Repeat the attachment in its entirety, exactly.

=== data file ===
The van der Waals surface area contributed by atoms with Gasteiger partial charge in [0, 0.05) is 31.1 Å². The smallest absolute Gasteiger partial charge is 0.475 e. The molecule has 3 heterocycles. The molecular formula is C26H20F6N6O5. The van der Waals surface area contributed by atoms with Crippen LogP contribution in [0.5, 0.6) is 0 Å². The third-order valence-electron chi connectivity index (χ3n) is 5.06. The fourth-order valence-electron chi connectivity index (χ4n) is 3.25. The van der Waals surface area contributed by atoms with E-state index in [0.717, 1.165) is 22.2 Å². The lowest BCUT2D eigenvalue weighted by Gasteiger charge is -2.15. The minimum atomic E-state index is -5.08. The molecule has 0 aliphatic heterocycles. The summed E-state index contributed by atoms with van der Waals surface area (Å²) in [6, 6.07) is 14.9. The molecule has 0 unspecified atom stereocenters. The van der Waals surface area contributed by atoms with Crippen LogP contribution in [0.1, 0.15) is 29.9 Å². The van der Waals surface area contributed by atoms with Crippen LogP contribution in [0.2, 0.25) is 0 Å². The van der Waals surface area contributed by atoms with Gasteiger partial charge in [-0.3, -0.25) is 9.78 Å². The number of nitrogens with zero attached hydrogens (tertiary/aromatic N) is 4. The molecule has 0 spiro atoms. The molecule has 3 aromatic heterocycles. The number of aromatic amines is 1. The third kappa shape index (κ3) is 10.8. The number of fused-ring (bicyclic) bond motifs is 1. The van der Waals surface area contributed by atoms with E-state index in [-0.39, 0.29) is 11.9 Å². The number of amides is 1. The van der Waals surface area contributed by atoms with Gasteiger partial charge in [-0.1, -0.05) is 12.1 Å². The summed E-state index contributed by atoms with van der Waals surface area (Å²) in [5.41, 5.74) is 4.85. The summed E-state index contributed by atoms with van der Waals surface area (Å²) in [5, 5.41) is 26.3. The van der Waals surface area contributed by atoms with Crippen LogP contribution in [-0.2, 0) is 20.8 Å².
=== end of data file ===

The van der Waals surface area contributed by atoms with Gasteiger partial charge in [0, 0.05) is 31.1 Å². The smallest absolute Gasteiger partial charge is 0.475 e. The molecule has 3 heterocycles. The molecular formula is C26H20F6N6O5. The van der Waals surface area contributed by atoms with Crippen LogP contribution in [0.5, 0.6) is 0 Å². The third-order valence-electron chi connectivity index (χ3n) is 5.06. The fourth-order valence-electron chi connectivity index (χ4n) is 3.25. The van der Waals surface area contributed by atoms with E-state index in [0.717, 1.165) is 22.2 Å². The lowest BCUT2D eigenvalue weighted by Gasteiger charge is -2.15. The minimum atomic E-state index is -5.08. The molecule has 0 aliphatic heterocycles. The summed E-state index contributed by atoms with van der Waals surface area (Å²) in [6, 6.07) is 14.9. The molecule has 0 unspecified atom stereocenters. The van der Waals surface area contributed by atoms with Crippen LogP contribution in [0.1, 0.15) is 29.9 Å². The van der Waals surface area contributed by atoms with Crippen LogP contribution in [0.2, 0.25) is 0 Å². The van der Waals surface area contributed by atoms with Gasteiger partial charge in [-0.3, -0.25) is 9.78 Å². The number of nitrogens with zero attached hydrogens (tertiary/aromatic N) is 4. The molecule has 0 spiro atoms. The molecule has 3 aromatic heterocycles. The number of aromatic amines is 1. The third kappa shape index (κ3) is 10.8. The number of fused-ring (bicyclic) bond motifs is 1. The van der Waals surface area contributed by atoms with E-state index in [-0.39, 0.29) is 11.9 Å². The number of amides is 1. The van der Waals surface area contributed by atoms with Gasteiger partial charge in [-0.1, -0.05) is 12.1 Å². The summed E-state index contributed by atoms with van der Waals surface area (Å²) in [5.41, 5.74) is 4.85. The summed E-state index contributed by atoms with van der Waals surface area (Å²) in [5, 5.41) is 26.3. The van der Waals surface area contributed by atoms with Crippen LogP contribution in [-0.2, 0) is 20.8 Å².